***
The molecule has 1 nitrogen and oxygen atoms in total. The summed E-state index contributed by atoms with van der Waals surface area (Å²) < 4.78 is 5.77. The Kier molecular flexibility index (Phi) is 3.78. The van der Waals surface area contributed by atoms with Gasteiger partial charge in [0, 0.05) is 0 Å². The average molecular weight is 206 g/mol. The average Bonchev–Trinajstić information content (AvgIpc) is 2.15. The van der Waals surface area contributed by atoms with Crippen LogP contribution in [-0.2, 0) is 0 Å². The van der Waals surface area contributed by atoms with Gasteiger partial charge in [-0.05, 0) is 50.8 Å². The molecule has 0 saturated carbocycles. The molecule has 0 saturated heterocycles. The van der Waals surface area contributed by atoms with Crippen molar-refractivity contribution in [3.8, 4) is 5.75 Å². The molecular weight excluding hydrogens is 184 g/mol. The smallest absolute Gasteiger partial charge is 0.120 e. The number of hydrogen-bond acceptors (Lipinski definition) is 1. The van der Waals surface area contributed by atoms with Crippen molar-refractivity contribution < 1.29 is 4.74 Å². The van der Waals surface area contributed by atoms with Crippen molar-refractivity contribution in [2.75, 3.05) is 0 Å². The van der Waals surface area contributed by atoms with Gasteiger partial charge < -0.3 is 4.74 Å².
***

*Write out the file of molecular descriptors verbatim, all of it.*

The molecule has 1 nitrogen and oxygen atoms in total. The summed E-state index contributed by atoms with van der Waals surface area (Å²) < 4.78 is 5.77. The Kier molecular flexibility index (Phi) is 3.78. The van der Waals surface area contributed by atoms with Gasteiger partial charge in [0, 0.05) is 0 Å². The average molecular weight is 206 g/mol. The average Bonchev–Trinajstić information content (AvgIpc) is 2.15. The van der Waals surface area contributed by atoms with Crippen LogP contribution in [-0.2, 0) is 0 Å². The van der Waals surface area contributed by atoms with Gasteiger partial charge in [-0.05, 0) is 50.8 Å². The molecule has 0 saturated carbocycles. The molecule has 0 saturated heterocycles. The van der Waals surface area contributed by atoms with Crippen molar-refractivity contribution in [3.8, 4) is 5.75 Å². The molecular weight excluding hydrogens is 184 g/mol. The smallest absolute Gasteiger partial charge is 0.120 e. The number of hydrogen-bond acceptors (Lipinski definition) is 1. The van der Waals surface area contributed by atoms with Crippen molar-refractivity contribution < 1.29 is 4.74 Å². The van der Waals surface area contributed by atoms with Crippen molar-refractivity contribution in [2.75, 3.05) is 0 Å². The van der Waals surface area contributed by atoms with Gasteiger partial charge < -0.3 is 4.74 Å².